This amazing desktop wallpaper from the APEX telescope, of part of the Taurus Molecular Cloud, shows a sinuous filament of cosmic dust more than ten light-years long. In it, newborn stars are hidden, and dense clouds of gas are on the verge of collapsing to form yet more stars. The cosmic dust grains are so cold that observations at submillimetre wavelengths, such as these made by the LABOCA camera on APEX, are needed to detect their faint glow. This image shows two regions in the cloud: The upper-right part of the filament shown here is Barnard 211, while the lower-left part is Barnard 213. The submillimeter-wavelength observations from the LABOCA camera on APEX, which reveal the heat glow of the cosmic dust grains, are shown here in orange tones. They are superimposed on a visible-light image of the region, which shows the rich background of stars. The bright star above the filament is phi Tauri.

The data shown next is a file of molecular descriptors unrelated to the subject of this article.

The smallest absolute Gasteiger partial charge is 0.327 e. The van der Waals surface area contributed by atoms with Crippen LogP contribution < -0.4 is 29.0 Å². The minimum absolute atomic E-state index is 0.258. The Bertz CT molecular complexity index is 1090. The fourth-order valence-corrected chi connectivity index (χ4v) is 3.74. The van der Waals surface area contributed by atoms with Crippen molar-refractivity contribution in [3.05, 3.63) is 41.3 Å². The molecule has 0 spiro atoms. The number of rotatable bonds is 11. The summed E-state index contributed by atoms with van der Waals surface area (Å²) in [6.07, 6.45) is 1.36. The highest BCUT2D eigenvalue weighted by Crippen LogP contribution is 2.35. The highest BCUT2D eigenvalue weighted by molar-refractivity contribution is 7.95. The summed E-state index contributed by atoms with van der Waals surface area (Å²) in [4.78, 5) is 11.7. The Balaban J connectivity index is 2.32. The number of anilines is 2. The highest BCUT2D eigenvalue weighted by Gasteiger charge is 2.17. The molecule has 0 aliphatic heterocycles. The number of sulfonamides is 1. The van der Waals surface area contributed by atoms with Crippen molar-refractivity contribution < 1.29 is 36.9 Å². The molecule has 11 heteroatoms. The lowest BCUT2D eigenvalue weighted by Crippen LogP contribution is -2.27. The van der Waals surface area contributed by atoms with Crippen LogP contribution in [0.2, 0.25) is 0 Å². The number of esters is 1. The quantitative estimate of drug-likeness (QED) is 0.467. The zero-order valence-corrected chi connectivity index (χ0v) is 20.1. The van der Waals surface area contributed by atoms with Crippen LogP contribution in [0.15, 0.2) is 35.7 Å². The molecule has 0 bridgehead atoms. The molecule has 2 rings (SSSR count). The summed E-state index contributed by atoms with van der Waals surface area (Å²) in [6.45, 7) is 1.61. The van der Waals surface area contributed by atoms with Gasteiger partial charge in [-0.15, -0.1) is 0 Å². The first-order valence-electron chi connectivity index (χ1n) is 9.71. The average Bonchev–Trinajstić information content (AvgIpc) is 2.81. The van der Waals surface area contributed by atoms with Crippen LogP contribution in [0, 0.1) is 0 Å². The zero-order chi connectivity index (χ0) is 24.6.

(Image: © ESO/APEX (MPIfR/ESO/OSO)/A. Hacar et al./Digitized Sky Survey 2. Acknowledgment: Davide De Martin)
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